August 15, 2020 – August 1, 2021
It was 100 years ago, August 18, 1920, that women’s suffrage reached a monumental turning point with ratification of the 19th Amendment, and it is this story being told in the new exhibit, Votes for Women, on view August 15 – August 1, 2021, at The History Museum. This exhibit was written in conjunction with Jamie Wagman, Ph.D., Saint Mary’s College, and her students.
The 19th Amendment states: “The right of citizens of the United States to vote shall not be denied or abridged by the United States or by any State on account of sex.” When it was ratified, the long-fought-for legal guarantee of women’s right to vote was celebrated, although many groups continued to face barriers on the way to the polls. It was not until the 1965 Voting Rights Act that more of these barriers were eliminated.
Votes for Women explores the story of local suffragists like Alice Mannering, the first woman to run for public office in the state of Indiana. She campaigned as the socialist candidate in South Bend’s mayoral election of 1917. Annie Belle Boss, born in Elkhart in 1875, was active in the Elkhart branch of the Woman’s Franchise League and its successor, the Indiana League of Women Voters. Another Elkhart activist was Helen Beardsley, who founded the Elkhart Chapter of the Woman’s Franchise League of Indiana in April 1913. In 1920, she became the first president of the Indiana League of Women Voters. Known as a powerful speaker and influencer, her rally cry to get other women to commit to the push for women’s suffrage was: “Urge women in your city to apply and work for these positions and have your Leagues assist in every possible way.”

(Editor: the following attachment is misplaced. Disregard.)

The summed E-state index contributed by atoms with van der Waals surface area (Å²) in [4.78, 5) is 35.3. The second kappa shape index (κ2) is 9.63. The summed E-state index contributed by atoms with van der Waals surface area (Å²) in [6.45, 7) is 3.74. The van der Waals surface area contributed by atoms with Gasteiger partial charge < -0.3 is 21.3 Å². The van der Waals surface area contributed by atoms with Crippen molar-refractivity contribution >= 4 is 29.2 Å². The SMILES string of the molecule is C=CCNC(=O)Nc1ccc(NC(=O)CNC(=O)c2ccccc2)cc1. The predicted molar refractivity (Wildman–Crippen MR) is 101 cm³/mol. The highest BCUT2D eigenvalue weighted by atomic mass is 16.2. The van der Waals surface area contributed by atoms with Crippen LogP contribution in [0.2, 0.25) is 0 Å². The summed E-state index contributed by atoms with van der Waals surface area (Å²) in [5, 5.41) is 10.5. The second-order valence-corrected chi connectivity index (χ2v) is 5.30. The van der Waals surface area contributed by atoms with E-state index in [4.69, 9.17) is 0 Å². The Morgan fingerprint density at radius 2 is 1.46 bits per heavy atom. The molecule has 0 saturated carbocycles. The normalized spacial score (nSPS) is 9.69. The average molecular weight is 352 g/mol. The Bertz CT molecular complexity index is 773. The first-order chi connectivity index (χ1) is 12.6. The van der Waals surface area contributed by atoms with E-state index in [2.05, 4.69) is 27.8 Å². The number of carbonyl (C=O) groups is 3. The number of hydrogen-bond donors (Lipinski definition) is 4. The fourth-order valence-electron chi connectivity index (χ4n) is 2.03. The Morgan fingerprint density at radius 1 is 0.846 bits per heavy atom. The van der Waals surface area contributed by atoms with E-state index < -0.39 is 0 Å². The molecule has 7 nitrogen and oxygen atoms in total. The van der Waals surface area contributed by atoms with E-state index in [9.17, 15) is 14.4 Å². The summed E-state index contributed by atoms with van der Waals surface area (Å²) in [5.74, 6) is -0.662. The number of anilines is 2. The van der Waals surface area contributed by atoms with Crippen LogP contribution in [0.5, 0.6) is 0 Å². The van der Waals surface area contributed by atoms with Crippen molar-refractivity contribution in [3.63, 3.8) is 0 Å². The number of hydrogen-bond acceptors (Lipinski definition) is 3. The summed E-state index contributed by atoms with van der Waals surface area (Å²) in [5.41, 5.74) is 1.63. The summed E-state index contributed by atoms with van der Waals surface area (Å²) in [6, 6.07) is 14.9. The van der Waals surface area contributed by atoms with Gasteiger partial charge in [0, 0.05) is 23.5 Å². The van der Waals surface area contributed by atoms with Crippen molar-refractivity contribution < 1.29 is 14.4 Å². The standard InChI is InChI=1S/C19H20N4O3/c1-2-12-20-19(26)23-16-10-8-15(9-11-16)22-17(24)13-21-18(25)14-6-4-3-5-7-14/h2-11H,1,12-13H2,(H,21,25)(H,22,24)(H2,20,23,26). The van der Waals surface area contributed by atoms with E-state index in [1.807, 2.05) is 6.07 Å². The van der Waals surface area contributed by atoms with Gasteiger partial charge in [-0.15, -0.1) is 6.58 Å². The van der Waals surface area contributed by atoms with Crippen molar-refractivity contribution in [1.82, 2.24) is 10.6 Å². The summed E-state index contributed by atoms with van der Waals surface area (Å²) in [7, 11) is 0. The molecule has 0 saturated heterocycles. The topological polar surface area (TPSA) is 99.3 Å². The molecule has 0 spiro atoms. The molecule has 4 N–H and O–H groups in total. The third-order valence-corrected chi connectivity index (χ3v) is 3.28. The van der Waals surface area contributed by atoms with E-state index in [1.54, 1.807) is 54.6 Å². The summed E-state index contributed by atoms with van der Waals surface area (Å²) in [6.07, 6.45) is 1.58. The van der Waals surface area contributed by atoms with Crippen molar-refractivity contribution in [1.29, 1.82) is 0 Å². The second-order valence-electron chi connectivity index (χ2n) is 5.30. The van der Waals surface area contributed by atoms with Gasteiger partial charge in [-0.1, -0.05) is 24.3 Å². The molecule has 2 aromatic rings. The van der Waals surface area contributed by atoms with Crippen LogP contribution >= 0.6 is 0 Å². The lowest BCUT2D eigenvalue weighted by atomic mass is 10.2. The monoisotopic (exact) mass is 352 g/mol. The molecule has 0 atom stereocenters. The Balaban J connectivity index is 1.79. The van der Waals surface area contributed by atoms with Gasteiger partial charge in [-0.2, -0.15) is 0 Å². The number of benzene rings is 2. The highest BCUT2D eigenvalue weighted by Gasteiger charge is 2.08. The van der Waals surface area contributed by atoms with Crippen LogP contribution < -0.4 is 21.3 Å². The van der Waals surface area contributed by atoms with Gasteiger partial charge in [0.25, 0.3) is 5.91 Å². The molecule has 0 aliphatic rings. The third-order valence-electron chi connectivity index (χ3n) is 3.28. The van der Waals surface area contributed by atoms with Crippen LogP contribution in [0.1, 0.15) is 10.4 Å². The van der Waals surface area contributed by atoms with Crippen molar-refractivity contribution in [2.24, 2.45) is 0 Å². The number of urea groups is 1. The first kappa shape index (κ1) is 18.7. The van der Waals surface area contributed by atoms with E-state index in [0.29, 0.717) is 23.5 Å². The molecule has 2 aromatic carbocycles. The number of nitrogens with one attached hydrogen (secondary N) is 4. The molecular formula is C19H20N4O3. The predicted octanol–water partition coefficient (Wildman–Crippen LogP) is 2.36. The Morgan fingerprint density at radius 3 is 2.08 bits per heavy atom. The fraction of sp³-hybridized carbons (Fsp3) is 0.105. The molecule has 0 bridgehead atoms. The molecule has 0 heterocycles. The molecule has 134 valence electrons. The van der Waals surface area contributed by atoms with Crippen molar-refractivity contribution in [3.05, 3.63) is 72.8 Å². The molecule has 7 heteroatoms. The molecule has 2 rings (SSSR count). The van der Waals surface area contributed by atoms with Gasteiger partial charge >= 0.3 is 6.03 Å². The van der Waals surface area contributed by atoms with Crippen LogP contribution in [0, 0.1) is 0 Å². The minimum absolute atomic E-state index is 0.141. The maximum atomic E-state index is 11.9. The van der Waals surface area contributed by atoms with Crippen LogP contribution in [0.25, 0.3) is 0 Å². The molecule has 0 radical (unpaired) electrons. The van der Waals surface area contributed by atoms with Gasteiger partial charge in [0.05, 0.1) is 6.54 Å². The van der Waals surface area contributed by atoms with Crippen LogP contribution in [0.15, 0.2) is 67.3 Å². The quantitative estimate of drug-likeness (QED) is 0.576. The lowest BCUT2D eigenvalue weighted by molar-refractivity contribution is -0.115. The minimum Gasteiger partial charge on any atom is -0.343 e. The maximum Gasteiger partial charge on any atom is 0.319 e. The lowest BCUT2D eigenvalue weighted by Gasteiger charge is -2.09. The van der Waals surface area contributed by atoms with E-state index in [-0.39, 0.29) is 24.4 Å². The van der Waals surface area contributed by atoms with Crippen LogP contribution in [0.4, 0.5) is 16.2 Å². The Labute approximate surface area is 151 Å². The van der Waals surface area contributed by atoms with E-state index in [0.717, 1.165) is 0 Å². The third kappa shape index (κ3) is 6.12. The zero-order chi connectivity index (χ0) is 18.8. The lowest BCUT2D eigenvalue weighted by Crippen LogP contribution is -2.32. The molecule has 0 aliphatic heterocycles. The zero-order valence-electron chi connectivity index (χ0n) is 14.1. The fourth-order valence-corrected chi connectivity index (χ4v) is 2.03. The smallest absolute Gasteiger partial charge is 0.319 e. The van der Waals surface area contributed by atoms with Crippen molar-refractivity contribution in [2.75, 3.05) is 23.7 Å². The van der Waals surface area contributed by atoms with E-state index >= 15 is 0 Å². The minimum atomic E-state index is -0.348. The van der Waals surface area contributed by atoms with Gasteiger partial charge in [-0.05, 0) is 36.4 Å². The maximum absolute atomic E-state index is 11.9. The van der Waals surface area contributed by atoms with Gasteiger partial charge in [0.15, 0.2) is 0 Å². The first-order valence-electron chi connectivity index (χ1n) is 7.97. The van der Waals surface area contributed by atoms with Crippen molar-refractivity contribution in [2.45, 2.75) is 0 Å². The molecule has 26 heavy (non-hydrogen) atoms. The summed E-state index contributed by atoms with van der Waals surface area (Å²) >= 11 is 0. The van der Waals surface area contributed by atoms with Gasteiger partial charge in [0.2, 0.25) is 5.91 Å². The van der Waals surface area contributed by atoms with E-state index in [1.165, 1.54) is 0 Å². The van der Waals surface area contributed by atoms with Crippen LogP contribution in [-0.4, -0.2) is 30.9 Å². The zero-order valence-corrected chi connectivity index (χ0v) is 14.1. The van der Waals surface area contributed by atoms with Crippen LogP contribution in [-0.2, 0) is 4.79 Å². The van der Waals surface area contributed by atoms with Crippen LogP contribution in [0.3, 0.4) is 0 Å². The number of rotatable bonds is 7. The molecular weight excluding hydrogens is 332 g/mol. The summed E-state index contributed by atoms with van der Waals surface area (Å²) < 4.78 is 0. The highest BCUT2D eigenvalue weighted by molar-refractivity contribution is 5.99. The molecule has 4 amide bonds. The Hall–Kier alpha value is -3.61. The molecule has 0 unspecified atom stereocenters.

Votes for Women also features local women who have contributed to the South Bend community for its betterment. Among these women are philanthropist Ella Morris, who in 1959 saved the Palace Theatre—now the Morris Performing Arts Center– from demolition. She provided endless support to such organizations as the South Bend Board of Education, the Women’s Advisory Council of Notre Dame, and the South Bend Symphony Orchestra. Another local woman to enrich the area was Elizabeth Fletcher Allen, the first African American woman to practice law in South Bend as well as Indiana. Alongside her husband, J. Chester Allen, she championed the cause of civil rights in the community and worked tirelessly to bring about the desegregation of the Engman Natatorium in 1933. Josephine Curtis was influential in the arts and theater, as a founder of the H. T. Burleigh Music Association, an African American theater group. Together with Georgia Ward Bryant and James Lewis Casaday, she promoted professional standards within the company, earning for the group a reputation as an artistic pillar of the community.
Also on view at The History Museum is the traveling exhibit Votes for Women: A Portrait of Persistence, organized by the Smithsonian Institution Traveling Exhibition Service in collaboration with the National Portrait Gallery. This project received support from the Smithsonian American Women’s History Initiative. The poster exhibit explores the complexity of the women’s suffrage movement and the relevance of this history to Americans’ lives today. It addresses women’s political activism, explores the racism that challenged universal suffrage, and documents the ratification of the 19th Amendment which prohibits the government from denying U.S. citizens the right to vote on the basis of gender. It also touches upon the suffrage movement’s relevance to current conversations on voting and voting rights across America.